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Radioactive leak reaching Pacific, says Japan

Power station continuing to contaminate water and soil two years after disaster, nuclear watchdog says.

Last Modified: 11 Jul 2013 01:24
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A radioactive substance, strontium-90, is present in the groundwater at Fukushima nuclear plant [Reuters]

Japan's nuclear regulator says it believes radioactive water from the crippled Fukushima power station is leaking into the Pacific, and urged operators to act to prevent further contamination.

Shunichi Tanaka, head of the new Nuclear Regulation Authority, said on Wednesday that he believed contamination of the sea had been continuing since the March 2011 catastrophe.

"I think contamination of the sea is continuing to a greater or lesser extent," Tanaka said.

"It was contaminated at the time of the accident, but I think it has been continuing for the last two years. Coming up with countermeasures against all possible scenarios is a top priority."

Fukushima's operator, Tepco, has acknowledged problems are mounting at the plant north of Tokyo, the site of the world's worst atomic disaster since Chernobyl in 1986.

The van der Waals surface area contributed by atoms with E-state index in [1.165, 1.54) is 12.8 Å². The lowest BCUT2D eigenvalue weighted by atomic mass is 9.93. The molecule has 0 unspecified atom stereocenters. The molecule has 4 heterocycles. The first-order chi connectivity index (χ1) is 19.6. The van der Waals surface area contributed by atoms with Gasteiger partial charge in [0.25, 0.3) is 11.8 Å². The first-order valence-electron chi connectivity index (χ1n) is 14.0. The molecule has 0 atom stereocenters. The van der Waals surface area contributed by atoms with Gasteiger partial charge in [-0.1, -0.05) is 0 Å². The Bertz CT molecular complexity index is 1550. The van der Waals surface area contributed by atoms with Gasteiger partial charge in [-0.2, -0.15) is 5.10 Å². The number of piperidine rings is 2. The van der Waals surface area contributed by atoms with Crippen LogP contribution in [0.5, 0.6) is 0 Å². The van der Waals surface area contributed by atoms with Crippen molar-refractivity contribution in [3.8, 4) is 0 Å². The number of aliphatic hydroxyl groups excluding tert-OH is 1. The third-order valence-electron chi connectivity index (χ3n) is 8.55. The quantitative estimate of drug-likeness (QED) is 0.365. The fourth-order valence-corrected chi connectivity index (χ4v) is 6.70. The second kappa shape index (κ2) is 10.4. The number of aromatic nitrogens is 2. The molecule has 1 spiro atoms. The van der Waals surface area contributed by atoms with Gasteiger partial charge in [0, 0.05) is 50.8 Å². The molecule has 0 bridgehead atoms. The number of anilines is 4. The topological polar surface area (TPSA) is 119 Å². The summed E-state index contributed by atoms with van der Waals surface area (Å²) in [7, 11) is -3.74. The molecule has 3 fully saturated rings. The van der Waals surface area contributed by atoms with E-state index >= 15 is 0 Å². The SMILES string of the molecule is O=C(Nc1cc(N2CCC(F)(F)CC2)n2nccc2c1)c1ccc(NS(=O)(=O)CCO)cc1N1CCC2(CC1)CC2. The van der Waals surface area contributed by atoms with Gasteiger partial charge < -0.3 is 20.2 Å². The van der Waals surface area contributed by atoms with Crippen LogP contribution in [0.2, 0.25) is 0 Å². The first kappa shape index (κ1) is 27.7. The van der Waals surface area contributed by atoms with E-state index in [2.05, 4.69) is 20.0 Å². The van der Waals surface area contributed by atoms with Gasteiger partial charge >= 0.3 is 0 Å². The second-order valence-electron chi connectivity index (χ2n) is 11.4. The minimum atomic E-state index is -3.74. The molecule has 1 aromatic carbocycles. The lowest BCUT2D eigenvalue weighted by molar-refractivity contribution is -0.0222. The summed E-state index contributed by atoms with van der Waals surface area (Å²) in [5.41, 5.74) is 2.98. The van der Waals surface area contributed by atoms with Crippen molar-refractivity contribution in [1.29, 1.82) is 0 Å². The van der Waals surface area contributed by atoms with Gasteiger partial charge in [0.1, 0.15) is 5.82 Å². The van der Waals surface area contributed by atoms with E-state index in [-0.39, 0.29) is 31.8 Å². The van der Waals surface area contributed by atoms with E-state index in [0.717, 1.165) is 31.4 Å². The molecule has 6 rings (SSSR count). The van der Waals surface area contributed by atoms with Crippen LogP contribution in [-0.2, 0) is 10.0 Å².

Tepco said it was checking Tanaka's comments and could offer no immediate comment.

On Tuesday, the company said radiation levels in groundwater had soared, suggesting highly toxic materials from the power station were getting closer to the Pacific more than two years after three meltdowns triggered by a catastrophic earthquake and tsunami.

Observation between the damaged Reactor No 2 and sea showed levels of radioactive caesium-134 and ceasium-137 had soared over the weekend, the company said.

In the days after the March 2011 earthquake and tsunami, a plume of radiation from explosions fell over wide areas of the land and sea.

Toxic materials, such as caesium, were later found to have leaked through channels in the ground on the side of the station by the sea.

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